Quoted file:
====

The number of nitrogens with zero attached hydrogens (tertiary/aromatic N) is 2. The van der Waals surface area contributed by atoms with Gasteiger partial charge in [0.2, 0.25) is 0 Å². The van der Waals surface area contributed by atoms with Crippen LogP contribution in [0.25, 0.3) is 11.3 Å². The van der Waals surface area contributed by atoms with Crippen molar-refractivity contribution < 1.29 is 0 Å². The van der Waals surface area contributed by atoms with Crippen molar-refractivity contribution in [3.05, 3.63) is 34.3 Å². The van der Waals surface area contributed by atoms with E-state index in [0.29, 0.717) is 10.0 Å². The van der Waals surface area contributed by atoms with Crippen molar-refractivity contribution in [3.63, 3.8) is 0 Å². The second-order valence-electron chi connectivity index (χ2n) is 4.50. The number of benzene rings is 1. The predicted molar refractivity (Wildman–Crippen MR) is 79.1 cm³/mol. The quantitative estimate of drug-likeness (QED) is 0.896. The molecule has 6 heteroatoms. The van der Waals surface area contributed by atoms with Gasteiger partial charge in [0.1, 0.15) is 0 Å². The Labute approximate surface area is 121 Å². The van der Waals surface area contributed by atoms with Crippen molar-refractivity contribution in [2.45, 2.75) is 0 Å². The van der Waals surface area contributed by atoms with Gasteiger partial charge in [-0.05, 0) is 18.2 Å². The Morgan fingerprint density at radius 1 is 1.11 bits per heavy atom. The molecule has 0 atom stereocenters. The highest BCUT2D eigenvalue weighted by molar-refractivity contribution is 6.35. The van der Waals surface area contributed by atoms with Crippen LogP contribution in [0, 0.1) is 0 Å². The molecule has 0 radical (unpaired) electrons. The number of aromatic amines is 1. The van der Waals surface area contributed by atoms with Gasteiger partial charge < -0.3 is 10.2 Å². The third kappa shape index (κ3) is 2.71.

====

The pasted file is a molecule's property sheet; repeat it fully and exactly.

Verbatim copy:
The number of nitrogens with zero attached hydrogens (tertiary/aromatic N) is 2. The van der Waals surface area contributed by atoms with Gasteiger partial charge in [0.2, 0.25) is 0 Å². The van der Waals surface area contributed by atoms with Crippen LogP contribution in [0.25, 0.3) is 11.3 Å². The van der Waals surface area contributed by atoms with Crippen molar-refractivity contribution < 1.29 is 0 Å². The van der Waals surface area contributed by atoms with Crippen molar-refractivity contribution in [3.05, 3.63) is 34.3 Å². The van der Waals surface area contributed by atoms with E-state index in [0.29, 0.717) is 10.0 Å². The van der Waals surface area contributed by atoms with Crippen molar-refractivity contribution in [3.63, 3.8) is 0 Å². The second-order valence-electron chi connectivity index (χ2n) is 4.50. The number of benzene rings is 1. The predicted molar refractivity (Wildman–Crippen MR) is 79.1 cm³/mol. The quantitative estimate of drug-likeness (QED) is 0.896. The molecule has 6 heteroatoms. The van der Waals surface area contributed by atoms with Gasteiger partial charge in [0.1, 0.15) is 0 Å². The Labute approximate surface area is 121 Å². The van der Waals surface area contributed by atoms with Crippen molar-refractivity contribution in [2.45, 2.75) is 0 Å². The van der Waals surface area contributed by atoms with Gasteiger partial charge in [-0.05, 0) is 18.2 Å². The Morgan fingerprint density at radius 1 is 1.11 bits per heavy atom. The molecule has 0 atom stereocenters. The highest BCUT2D eigenvalue weighted by molar-refractivity contribution is 6.35. The van der Waals surface area contributed by atoms with Crippen LogP contribution in [0, 0.1) is 0 Å². The molecule has 0 radical (unpaired) electrons. The number of aromatic amines is 1. The van der Waals surface area contributed by atoms with Gasteiger partial charge < -0.3 is 10.2 Å². The third kappa shape index (κ3) is 2.71.